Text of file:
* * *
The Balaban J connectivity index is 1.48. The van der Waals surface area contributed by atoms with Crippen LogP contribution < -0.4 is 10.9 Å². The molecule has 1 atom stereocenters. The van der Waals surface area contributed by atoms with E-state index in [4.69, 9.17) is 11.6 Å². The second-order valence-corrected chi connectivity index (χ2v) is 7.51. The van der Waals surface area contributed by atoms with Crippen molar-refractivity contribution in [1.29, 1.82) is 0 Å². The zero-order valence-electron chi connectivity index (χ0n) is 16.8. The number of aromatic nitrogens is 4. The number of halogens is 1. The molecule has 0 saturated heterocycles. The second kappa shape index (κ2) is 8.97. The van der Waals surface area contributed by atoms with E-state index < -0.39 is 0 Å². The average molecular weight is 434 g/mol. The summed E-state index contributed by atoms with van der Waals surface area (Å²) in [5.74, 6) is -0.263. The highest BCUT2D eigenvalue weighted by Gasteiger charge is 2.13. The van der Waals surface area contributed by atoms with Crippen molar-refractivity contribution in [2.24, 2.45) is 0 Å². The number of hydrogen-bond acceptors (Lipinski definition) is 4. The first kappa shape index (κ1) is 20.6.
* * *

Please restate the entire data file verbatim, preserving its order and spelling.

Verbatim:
The Balaban J connectivity index is 1.48. The van der Waals surface area contributed by atoms with Crippen LogP contribution < -0.4 is 10.9 Å². The molecule has 1 atom stereocenters. The van der Waals surface area contributed by atoms with E-state index in [4.69, 9.17) is 11.6 Å². The second-order valence-corrected chi connectivity index (χ2v) is 7.51. The van der Waals surface area contributed by atoms with Crippen molar-refractivity contribution in [1.29, 1.82) is 0 Å². The zero-order valence-electron chi connectivity index (χ0n) is 16.8. The number of aromatic nitrogens is 4. The number of halogens is 1. The molecule has 0 saturated heterocycles. The second kappa shape index (κ2) is 8.97. The van der Waals surface area contributed by atoms with E-state index < -0.39 is 0 Å². The average molecular weight is 434 g/mol. The summed E-state index contributed by atoms with van der Waals surface area (Å²) in [5.74, 6) is -0.263. The highest BCUT2D eigenvalue weighted by Gasteiger charge is 2.13. The van der Waals surface area contributed by atoms with Crippen molar-refractivity contribution in [2.24, 2.45) is 0 Å². The number of hydrogen-bond acceptors (Lipinski definition) is 4. The first kappa shape index (κ1) is 20.6.